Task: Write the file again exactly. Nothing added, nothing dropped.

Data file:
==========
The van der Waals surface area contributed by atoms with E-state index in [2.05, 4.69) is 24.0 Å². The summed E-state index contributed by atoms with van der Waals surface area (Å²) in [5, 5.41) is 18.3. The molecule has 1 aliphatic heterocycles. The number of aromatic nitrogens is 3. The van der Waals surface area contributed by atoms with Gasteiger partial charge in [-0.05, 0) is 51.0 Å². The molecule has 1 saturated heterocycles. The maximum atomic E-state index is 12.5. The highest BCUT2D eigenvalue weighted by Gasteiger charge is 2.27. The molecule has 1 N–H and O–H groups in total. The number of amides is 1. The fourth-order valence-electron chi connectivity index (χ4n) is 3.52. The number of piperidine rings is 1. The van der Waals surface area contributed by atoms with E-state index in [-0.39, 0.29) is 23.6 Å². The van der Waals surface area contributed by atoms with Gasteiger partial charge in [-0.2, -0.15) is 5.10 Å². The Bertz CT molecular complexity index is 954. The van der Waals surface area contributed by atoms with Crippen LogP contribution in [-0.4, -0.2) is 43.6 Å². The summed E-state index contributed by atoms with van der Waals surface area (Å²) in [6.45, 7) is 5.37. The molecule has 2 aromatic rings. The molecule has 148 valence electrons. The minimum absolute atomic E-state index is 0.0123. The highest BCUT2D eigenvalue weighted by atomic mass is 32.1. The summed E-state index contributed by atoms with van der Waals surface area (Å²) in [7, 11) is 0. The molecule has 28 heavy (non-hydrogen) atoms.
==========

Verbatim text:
The van der Waals surface area contributed by atoms with E-state index in [2.05, 4.69) is 24.0 Å². The summed E-state index contributed by atoms with van der Waals surface area (Å²) in [5, 5.41) is 18.3. The molecule has 1 aliphatic heterocycles. The number of aromatic nitrogens is 3. The van der Waals surface area contributed by atoms with Gasteiger partial charge in [-0.05, 0) is 51.0 Å². The molecule has 1 saturated heterocycles. The maximum atomic E-state index is 12.5. The highest BCUT2D eigenvalue weighted by Gasteiger charge is 2.27. The molecule has 1 N–H and O–H groups in total. The number of amides is 1. The fourth-order valence-electron chi connectivity index (χ4n) is 3.52. The number of piperidine rings is 1. The van der Waals surface area contributed by atoms with E-state index in [-0.39, 0.29) is 23.6 Å². The van der Waals surface area contributed by atoms with Gasteiger partial charge in [-0.2, -0.15) is 5.10 Å². The Bertz CT molecular complexity index is 954. The van der Waals surface area contributed by atoms with Crippen LogP contribution in [-0.4, -0.2) is 43.6 Å². The summed E-state index contributed by atoms with van der Waals surface area (Å²) in [6.45, 7) is 5.37. The molecule has 2 aromatic rings. The molecule has 148 valence electrons. The minimum absolute atomic E-state index is 0.0123. The highest BCUT2D eigenvalue weighted by atomic mass is 32.1. The summed E-state index contributed by atoms with van der Waals surface area (Å²) in [7, 11) is 0. The molecule has 28 heavy (non-hydrogen) atoms.